Washington State Magazine

Fall 2011 Earth, Wind and Food

Fall 2011

Earth, Wind - and Food

In This Issue...


A Fine Thin Skin—wind, water, volcanoes, and ice :: Different as they seem, the soils of Eastern and Western Washington have one thing in common. They come—either by water, wind, or ice—generally from elsewhere. And what takes eons to form can be covered over or erode away in a geologic heartbeat. by Tim Steury

{ WEB EXCLUSIVE–Map: Washington soils }

{ WEB EXCLUSIVE–Story: How you contribute to soil health }

{ WEB EXCLUSIVE–Story: When soil goes sour }

Above & Beyond :: In the spring of 1792, George Vancouver praised “the delightful serenity of the weather.” A few years later, William Clark complained of a dour winter that was “cloudy, dark and disagreeable.” How right they both were. Weather patterns determined by mountains and ocean grant the Pacific Northwest a temperate climate that also has a dark and unpredictable side. by Hannelore Sudermann

{ WEB EXCLUSIVE–Links: Links to weather news, AgWeatherNet, and other resources for following Pacific Northwest weather }

Billions Served :: Seven billion people will soon become nine billion before the global population levels off. Can so many people be fed from a finite Earth? Yes, they can, say WSU researchers. But the solutions will necessarily be many. by Eric Sorensen


{ WEB EXCLUSIVE–Gallery: Images of Antarctica: WSU geochemist Jeff Vervoort and interior design assistant professor Kathleen Ryan discuss their exhibit of photos from the frozen continent. }

{ WEB EXCLUSIVE–Puzzle: Creature crossings: A lesson in teaching the nature of science }

{ WEB EXCLUSIVE–Video: Valley View Fires of 2008 and Firewise Community Produced by the Spokane County Conservation District }

{ WEB EXCLUSIVE–Map: Historic wildfires of the Pacific Northwest }

{ WEB EXCLUSIVE–Story: How to protect your home from wildfires }

{ WEB EXCLUSIVE–Video: Small forest management }


{ WEB EXCLUSIVE–Project: Coug-o-lantern Stencils for carving the WSU Cougar head logo on pumpkins }

{ WEB EXCLUSIVE–Illustrations: Plans and sketches for new WSU football facilities and Martin Stadium }

{ WEB EXCLUSIVE–Recipes: Pumpkin recipes }

{ WEB EXCLUSIVE–Interactive photo: Tour the Admiralty Head Lighthouse }


{ WEB EXCLUSIVE–Gallery: Cougar logo through the years }

New media

:: The Docks by Bill Sharpsteen ’80

:: L.A. Rendezvous by Charles Argersinger

:: A Chinaman’s Chance by Alex Kuo

Cover photo: “Small Forest in the Palouse Hills” by Chip Phillips

Fall 2011
Web Exclusives

When soil goes sour

by Tim Steury | © Washington State University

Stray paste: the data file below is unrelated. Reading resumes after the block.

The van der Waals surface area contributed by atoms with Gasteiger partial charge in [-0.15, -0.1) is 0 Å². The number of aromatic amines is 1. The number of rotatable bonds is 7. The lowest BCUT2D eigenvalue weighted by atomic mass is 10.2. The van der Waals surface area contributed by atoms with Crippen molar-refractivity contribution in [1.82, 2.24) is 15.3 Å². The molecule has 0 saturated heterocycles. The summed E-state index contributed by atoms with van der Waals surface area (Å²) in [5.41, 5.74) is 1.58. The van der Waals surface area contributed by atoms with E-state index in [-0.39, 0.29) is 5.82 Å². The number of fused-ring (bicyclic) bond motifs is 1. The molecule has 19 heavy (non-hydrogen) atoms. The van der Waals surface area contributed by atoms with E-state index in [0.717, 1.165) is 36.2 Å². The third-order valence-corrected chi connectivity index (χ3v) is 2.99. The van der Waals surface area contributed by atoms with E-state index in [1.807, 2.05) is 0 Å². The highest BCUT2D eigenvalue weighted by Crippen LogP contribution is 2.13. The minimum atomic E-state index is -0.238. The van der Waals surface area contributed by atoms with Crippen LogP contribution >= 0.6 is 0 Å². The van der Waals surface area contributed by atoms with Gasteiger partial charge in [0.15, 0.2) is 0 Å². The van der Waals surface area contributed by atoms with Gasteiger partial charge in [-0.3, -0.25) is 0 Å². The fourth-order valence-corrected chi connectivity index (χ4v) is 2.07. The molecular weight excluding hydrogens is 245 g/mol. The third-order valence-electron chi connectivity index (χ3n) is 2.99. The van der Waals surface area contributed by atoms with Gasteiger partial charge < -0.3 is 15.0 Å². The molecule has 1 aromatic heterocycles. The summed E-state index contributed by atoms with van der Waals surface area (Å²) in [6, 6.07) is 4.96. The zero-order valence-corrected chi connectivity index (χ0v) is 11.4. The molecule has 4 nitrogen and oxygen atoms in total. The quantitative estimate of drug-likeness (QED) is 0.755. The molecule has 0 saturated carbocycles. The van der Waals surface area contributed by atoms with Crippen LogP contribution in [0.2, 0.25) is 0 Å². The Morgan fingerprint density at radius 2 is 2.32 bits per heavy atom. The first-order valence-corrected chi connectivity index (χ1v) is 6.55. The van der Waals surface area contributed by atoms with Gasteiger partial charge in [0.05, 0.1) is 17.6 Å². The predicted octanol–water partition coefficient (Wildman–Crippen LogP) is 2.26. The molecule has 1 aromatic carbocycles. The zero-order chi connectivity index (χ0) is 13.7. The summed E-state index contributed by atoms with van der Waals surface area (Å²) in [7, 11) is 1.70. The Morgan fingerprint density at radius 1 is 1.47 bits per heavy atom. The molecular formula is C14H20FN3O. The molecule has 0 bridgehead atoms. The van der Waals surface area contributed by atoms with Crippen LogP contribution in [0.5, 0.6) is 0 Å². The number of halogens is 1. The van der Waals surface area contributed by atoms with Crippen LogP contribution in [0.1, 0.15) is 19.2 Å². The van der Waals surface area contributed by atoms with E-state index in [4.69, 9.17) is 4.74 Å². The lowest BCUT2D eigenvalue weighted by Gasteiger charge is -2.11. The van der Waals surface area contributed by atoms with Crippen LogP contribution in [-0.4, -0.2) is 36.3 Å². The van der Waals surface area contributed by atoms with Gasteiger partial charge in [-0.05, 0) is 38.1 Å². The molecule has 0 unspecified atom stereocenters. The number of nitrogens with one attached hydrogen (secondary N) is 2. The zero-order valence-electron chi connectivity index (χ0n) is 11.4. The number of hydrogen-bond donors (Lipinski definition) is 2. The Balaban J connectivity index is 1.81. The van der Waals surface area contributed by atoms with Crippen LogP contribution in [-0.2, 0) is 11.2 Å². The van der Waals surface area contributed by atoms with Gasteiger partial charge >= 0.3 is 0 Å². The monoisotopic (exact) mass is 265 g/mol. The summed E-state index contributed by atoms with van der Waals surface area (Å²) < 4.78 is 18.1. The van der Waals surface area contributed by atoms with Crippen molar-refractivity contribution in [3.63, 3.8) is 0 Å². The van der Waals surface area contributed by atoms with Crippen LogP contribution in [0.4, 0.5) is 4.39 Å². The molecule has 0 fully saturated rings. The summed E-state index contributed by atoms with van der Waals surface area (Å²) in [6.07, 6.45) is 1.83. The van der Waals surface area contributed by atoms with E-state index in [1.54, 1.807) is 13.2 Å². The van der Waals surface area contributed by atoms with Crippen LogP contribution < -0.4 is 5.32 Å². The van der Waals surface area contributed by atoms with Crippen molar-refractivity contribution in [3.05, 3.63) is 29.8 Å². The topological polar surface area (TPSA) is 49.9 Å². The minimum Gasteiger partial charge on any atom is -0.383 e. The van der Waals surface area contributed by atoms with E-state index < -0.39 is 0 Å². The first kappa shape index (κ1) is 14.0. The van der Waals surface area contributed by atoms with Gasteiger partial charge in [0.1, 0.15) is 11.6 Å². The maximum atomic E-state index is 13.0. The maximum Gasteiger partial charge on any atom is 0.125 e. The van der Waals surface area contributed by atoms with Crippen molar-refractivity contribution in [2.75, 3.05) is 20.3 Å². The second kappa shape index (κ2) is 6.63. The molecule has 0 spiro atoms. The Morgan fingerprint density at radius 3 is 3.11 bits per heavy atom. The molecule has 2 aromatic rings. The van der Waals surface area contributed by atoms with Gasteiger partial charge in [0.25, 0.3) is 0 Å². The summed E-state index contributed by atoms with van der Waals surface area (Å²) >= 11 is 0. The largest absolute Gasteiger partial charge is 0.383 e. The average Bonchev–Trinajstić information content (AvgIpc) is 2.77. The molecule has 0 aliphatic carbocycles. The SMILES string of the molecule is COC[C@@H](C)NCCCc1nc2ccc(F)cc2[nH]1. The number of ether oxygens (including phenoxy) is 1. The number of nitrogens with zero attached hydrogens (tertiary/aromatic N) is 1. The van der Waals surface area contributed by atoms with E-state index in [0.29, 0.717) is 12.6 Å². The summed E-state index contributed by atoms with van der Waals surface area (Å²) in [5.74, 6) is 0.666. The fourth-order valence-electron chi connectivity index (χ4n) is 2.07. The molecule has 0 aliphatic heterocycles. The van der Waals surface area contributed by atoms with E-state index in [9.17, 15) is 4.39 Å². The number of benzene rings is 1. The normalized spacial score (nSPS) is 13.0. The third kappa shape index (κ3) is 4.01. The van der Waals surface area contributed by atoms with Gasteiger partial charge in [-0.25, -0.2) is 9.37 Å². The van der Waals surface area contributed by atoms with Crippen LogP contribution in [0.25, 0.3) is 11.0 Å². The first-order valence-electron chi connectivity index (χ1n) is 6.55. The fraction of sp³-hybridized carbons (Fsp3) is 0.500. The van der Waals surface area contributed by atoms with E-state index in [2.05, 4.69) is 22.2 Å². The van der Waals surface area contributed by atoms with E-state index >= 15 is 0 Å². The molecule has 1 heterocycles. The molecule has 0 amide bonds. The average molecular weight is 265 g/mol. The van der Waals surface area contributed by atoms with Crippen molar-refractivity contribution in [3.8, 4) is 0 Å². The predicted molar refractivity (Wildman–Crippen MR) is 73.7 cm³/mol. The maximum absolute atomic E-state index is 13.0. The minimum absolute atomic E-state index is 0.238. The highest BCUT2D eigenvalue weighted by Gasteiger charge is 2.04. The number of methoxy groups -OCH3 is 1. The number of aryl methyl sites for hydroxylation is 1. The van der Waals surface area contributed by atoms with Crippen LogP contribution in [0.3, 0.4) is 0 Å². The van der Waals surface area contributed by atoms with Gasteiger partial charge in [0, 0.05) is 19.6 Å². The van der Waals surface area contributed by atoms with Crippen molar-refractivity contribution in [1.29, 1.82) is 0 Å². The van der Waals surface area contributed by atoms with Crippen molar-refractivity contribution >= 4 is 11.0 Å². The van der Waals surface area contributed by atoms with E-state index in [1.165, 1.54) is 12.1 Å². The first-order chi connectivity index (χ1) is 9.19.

Ammonia based fertilizer, which provides nitrogen, can offer a great boost to even an otherwise not so healthy soil. But ammonia fertilizer, which depends on petroleum for its manufacture, is becoming very expensive. The consistent high yields of wheat on the Palouse depend on applying about 100 pounds of fertilizer per acre, with that fertilizer currently costing $50-80/ton. More significant, however, is not the cost, but the long-term effect of applying so much fertilizer.

Soils on the Palouse before farming were generally neutral, with a pH of 7, says Rich Koenig. Since then, the pH of the soil has dropped in some cases as much as two full pH units because of ammonia-based fertilizer use.

Two pH units represent a 100-fold change, so those soils are 100-fold more acidic than they were 30 years ago.

“It’s a trend that we’re going to have to deal with at some point,” says Koenig. “We’re already seeing some pretty major crop-yield implications due to soil acidity.”

Many things change in the process of acidification, he says. “Minerals dissolve, minerals form, there are a lot of secondary byproducts, and implications in phosphorous nutrition, for example.”

The major concern is the effect of acidity on legumes, which are an integral to Palouse crop rotations and through their rhizobial activity contribute nitrogen to the soil. Excessive soil acidity inhibits the rhizobial activity.

The most extreme problem with low pH is around the Rockford, Washington, area, south of Spokane. Farmers there have long grown grass seed, which requires twice the amount of fertilizer as wheat.

“Twenty years ago, they were able to rotate legumes in,” says Koenig. But no more. The soil is simply too acidic for legumes. The pH of some soil in the area is below 4.

“Essentially they’re in a wheat-grass seed rotation,” he says. “The last five years' wheat yields have been miserable.”

The traditional remediation for low soil pH is to add lime. Unfortunately, lime in the Pacific Northwest is not readily available. Shipping in sufficient lime to treat the fields would be astronomically expensive.

Koenig’s research group is exploring some of what he considers short-term solutions.

It is possible to genetically induce tolerance in wheat. But not legumes. “The problem with legumes is not the plant,” he says, “but the bacteria.”

“Ultimately,” he says, “we’re going to have to lime.”

Categories: Agriculture, Earth sciences | Tags: Soil, Soil health, Nitrate fertilizer